El Reventón IV


A few days ago, I was privileged to attend a screening of El Reventón I and II, two documentaries by Venezuelan filmmaker Carlos Oteyza.

Using archival footage from Bolívar Films, and working off a script that reads like a great history book, Oteyza sets out to chart the history of oil in our country focusing on two pivotal moments, or “reventones.”

The first is the explosion at Los Barrosos No. 2, an oil well close to Cabimas that littered the ground with 100,000 barrels per day for nine straight days. Even though Los Barrosos was eventually capped (thanks, in part, to the miraculous intervention of San Benito, according to the film) it served as a clarion call to those seeking to tap Venezuela’s enormous potential.

The second “reventón,” the one with which he ends the second film, is the nationalization of the oil industry. A watershed moment in contemporary Venezuelan history and a landmark in the history of sideburns, the nationalization was the starting point for the current relationship between citizens, government, politicians, and oil.

While I was watching enthralled, I kept thinking we need another sequel, Reventón III. Because the next turning point for the industry was undoubtedly the oil strike of 2002, and the subsequent firing of 20,000 of the industry’s best minds. It was at that precise moment when Hugo Chávez finally took control of the country, and he’s kept it in his iron grip ever since.

But then, this weekend, El Reventón IV happened.

Regardless what hypothesis you may propose as probable cause for the accident at Amuay, there is no denying that “events” at oil refineries should not result in dozens of people killed and millions of dollars in losses … unless, of course, somebody, somewhere did not do their job.

Even the hare-brained hypothesis of “sabotage” would require gross negligence on the part of an oil company that is supposed to safeguard the industry from such happenings and have protocols in place to minimize the damage.

It was at this point, August 25th, 2012, when years of using the industry as a cash cow finally caught up with us.

Instead of a competent industry where damage is minimized, we have a burning inferno. Instead of management seriously pondering the probable causes and taking responsibility, we have political hacks quick to lay the blame somewhere else instead of where it lies. It is quite possible that because as a society we have chosen Mercal, Petrocasas and cheap gasoline over the safety of our refineries, dozens of Venezuelans are dead.

It, too, marks a before and after in the history of Venezuela’s oil industry.

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  1. “Regardless what hypothesis you may propose as probable cause for the accident at Amuay, there is no denying that “events” at oil refineries should not result in dozens of people killed and millions of dollars in losses … unless, of course, somebody, somewhere did not do their job.”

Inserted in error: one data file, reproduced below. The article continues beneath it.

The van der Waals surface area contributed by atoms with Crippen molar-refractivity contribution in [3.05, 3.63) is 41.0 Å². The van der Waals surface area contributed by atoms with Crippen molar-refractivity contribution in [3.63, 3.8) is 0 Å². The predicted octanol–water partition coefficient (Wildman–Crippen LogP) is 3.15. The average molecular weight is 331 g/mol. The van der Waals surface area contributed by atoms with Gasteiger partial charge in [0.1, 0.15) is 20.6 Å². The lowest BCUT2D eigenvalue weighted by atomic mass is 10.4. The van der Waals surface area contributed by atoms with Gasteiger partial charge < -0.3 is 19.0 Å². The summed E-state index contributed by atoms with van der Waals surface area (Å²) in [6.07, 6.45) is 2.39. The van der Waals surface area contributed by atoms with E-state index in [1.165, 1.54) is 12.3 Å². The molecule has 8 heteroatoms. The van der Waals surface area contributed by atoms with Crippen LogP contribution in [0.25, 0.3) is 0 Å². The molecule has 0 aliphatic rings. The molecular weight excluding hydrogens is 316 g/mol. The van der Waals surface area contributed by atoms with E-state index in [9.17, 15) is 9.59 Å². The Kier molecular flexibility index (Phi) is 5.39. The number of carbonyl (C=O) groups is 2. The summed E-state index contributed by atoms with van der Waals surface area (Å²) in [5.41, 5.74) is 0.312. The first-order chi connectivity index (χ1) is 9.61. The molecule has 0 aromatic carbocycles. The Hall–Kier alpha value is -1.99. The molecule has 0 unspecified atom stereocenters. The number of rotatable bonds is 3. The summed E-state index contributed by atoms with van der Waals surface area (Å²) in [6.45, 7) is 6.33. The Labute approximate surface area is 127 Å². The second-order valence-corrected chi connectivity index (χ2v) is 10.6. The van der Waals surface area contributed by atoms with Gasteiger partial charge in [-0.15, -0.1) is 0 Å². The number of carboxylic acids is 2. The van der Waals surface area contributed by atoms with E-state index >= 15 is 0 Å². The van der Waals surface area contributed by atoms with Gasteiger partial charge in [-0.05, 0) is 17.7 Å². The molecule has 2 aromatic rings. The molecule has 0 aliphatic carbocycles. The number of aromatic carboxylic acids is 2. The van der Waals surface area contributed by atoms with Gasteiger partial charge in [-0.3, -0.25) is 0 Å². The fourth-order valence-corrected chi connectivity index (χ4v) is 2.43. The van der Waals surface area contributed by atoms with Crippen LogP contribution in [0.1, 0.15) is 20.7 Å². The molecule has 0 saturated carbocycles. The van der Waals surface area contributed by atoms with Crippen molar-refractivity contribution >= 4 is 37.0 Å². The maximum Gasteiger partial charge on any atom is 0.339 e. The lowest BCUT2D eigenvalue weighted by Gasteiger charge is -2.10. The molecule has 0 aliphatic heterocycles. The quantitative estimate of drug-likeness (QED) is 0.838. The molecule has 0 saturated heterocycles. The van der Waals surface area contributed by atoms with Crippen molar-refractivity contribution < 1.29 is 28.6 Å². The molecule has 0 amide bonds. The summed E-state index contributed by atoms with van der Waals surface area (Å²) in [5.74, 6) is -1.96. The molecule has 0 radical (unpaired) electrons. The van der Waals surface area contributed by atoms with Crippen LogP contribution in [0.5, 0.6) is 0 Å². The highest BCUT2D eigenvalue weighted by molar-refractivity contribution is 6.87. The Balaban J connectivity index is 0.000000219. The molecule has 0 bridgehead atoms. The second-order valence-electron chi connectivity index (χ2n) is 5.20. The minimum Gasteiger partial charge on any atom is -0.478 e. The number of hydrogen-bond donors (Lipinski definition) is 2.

Repeating-this is a case of not following safety procedures that are well-known by all. Regardless, if it was a small leak or a large one- the first step is to evacuate people around it, secure the area, and begin to repair the leak-without delay. It is impossible to think that PDVSA employees at the refinery had not knowledge of a leak in this area-esp.considering the testimony of people far away who claimed they smelled an odor of gas three days prior? Inexcusable, I believe.

    • Whilst procedures are fundamental to safe operations they are only as good as the people enforcing those procedures. It starts at the top. In the case of PDVSA that is Ramirez of “the-two-day-outage-fame”.

      The man and his immediate cronies are clearly incompetent, in fact extremely incompetent. It could be said he is undoubtedly in need of a ‘procedure’ or two.

      • Not meaning to argue, Pedro-it starts at the bottom-even the newest worker (I’ve been there) gets safety courses. Frankly, it is just common sense- even a small leak is a big threat and must MUST be considered very serious and acted upon immediately.
        If you were at a refinery, wouldn’t you believe safety must be the number one priority-
        or you may create a very large crater…

  2. The archival footage is great but God I hate the saccharine script and I absolutely abhor the ponderous narrator with the impossible-to-place accent. This is an excellent movie to watch on MUTE.

    • I disagree. The narrator is Jaime Suárez, who is a legend in Venezuelan broadcasting. The script is fun! And also smarter than you give it credit for. For example, when they make the parallels between the indstry and the way people’s lives were changing, without knowledge really of what oil was about or how it was produced. I found it very perceptive.

    • “Jaime Suarez”? Really? I guess it stands to reason the person behind that voice must have a name. I’ve heard him any number of times, of course, though it somehow never occurred to me that he must be a real human being rather than the soulless, nationality-less robot automaton he works so hard to come across as in his voice work.

  3. Love the well-done ‘recopilación’ of the Venezuelan oil industry. Thank you, Juan! The voice-over’s accent seems to have minute traces of Castilian Spanish; that of an early American geologist, talking Spanish, has a Germanic base. These little idiosyncracies did not annoy.

    • good point. Oteyza’s documentary should have subtitles in various languages, especially English and Dutch, if for no other reason than to satisfy the historical curiosity from the US (Creole, Mene Grande), Great Britain (Shell) and the Netherlands (Shell).


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